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Education for Life and Work

Education for Life and Work



In its efforts to shape development of transferable knowledge and skills, the National Research Council Committee on Defining Deeper Learning and 21st Century Skills made two important conclusions in 2012:


  1. Cognitive competencies have been more extensively studied than have intrapersonal and interpersonal competencies, showing consistent, positive correlations (of modest size) with desirable educational, career and health outcomes. Early academic competencies are also positively correlated with these outcomes.
  2. Among interpersonal and intrapersonal competencies, conscientiousness (staying organized, responsible and hardworking) is most highly correlated with desirable educational, career and health outcomes. Antisocial behavior, which has both intrapersonal and interpersonal dimensions, is negatively correlated with these outcomes.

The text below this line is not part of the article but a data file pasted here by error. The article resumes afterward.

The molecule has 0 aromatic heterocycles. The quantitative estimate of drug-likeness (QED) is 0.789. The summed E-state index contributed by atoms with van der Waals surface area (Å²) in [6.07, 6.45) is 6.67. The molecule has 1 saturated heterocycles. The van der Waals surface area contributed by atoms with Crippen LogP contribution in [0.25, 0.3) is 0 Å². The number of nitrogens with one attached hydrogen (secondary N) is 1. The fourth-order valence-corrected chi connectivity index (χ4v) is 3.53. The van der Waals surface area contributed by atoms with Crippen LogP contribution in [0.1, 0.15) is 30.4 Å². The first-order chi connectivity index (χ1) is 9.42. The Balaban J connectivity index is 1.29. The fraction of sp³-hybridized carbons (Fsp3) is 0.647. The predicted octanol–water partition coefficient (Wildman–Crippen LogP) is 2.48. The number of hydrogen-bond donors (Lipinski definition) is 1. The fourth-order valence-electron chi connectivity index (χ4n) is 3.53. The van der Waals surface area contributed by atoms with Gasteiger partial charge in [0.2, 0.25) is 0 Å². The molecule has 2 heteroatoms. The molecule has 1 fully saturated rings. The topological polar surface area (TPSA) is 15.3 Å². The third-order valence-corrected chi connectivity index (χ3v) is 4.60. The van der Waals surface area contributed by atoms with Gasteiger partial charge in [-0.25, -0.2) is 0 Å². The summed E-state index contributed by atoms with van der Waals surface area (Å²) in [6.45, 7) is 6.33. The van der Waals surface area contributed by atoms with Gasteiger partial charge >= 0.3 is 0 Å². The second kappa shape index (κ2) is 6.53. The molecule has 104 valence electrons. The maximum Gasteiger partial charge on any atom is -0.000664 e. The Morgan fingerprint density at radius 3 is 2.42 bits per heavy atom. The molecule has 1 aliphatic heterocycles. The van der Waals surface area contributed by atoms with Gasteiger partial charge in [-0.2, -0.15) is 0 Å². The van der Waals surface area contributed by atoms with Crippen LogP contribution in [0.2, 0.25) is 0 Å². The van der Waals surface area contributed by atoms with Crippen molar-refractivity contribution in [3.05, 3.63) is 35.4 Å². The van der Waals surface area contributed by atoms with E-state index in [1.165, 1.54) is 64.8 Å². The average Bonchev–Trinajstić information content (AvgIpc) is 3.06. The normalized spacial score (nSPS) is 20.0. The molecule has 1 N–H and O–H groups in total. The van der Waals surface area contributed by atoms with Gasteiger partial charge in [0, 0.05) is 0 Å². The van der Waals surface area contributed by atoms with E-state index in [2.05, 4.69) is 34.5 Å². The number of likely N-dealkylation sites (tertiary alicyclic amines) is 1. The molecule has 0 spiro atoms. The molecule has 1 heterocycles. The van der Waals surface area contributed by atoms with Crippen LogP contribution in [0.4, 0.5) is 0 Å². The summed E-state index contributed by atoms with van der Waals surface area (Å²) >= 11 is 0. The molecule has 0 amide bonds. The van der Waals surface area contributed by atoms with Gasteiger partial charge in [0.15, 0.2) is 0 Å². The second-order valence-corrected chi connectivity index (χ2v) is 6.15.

I consider this research-oriented study by the committee to be profoundly significant in shaping our collective views on student success. About two weeks ago, NMSU engineering had a kick-off meeting with the first student cohort of Ron Seidel Engineering Leadership Institute having the primary goal of producing citizen engineers who will have demonstrated all three competencies to be successful in life and work (cognitive, interpersonal and intrapersonal). I am proud that we have support from Ron Seidel’s family to be doing this and to position NMSU engineering as a leader in its awareness of the need for, and operationalizing a framework to develop, these three sets of competencies.